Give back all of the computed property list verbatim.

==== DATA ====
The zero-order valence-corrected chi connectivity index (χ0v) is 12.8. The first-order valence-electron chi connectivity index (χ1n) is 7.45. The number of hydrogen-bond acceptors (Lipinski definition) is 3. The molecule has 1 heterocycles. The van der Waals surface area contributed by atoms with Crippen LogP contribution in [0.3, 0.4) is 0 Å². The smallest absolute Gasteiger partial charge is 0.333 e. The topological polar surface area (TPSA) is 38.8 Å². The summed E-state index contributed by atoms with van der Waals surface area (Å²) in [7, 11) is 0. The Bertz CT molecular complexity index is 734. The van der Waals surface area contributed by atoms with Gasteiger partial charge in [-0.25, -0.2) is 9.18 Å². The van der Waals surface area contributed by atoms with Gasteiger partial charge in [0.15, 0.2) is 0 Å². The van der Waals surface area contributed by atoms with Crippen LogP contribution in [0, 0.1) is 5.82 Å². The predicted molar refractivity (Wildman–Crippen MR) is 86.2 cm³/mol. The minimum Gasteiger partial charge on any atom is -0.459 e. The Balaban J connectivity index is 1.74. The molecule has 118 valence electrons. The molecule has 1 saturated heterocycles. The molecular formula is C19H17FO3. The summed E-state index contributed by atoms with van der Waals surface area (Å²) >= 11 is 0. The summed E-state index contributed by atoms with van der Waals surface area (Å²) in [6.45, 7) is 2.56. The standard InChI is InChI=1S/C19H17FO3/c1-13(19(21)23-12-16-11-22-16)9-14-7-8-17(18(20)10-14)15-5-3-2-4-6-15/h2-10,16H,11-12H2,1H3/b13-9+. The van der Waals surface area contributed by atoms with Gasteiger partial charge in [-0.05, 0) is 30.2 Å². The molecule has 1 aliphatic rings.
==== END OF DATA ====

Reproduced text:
The zero-order valence-corrected chi connectivity index (χ0v) is 12.8. The first-order valence-electron chi connectivity index (χ1n) is 7.45. The number of hydrogen-bond acceptors (Lipinski definition) is 3. The molecule has 1 heterocycles. The van der Waals surface area contributed by atoms with Crippen LogP contribution in [0.3, 0.4) is 0 Å². The smallest absolute Gasteiger partial charge is 0.333 e. The topological polar surface area (TPSA) is 38.8 Å². The summed E-state index contributed by atoms with van der Waals surface area (Å²) in [7, 11) is 0. The Bertz CT molecular complexity index is 734. The van der Waals surface area contributed by atoms with Gasteiger partial charge in [-0.25, -0.2) is 9.18 Å². The van der Waals surface area contributed by atoms with Gasteiger partial charge in [0.15, 0.2) is 0 Å². The van der Waals surface area contributed by atoms with Crippen LogP contribution in [0, 0.1) is 5.82 Å². The predicted molar refractivity (Wildman–Crippen MR) is 86.2 cm³/mol. The minimum Gasteiger partial charge on any atom is -0.459 e. The Balaban J connectivity index is 1.74. The molecule has 118 valence electrons. The molecule has 1 saturated heterocycles. The molecular formula is C19H17FO3. The summed E-state index contributed by atoms with van der Waals surface area (Å²) >= 11 is 0. The summed E-state index contributed by atoms with van der Waals surface area (Å²) in [6.45, 7) is 2.56. The standard InChI is InChI=1S/C19H17FO3/c1-13(19(21)23-12-16-11-22-16)9-14-7-8-17(18(20)10-14)15-5-3-2-4-6-15/h2-10,16H,11-12H2,1H3/b13-9+. The van der Waals surface area contributed by atoms with Gasteiger partial charge in [-0.05, 0) is 30.2 Å². The molecule has 1 aliphatic rings.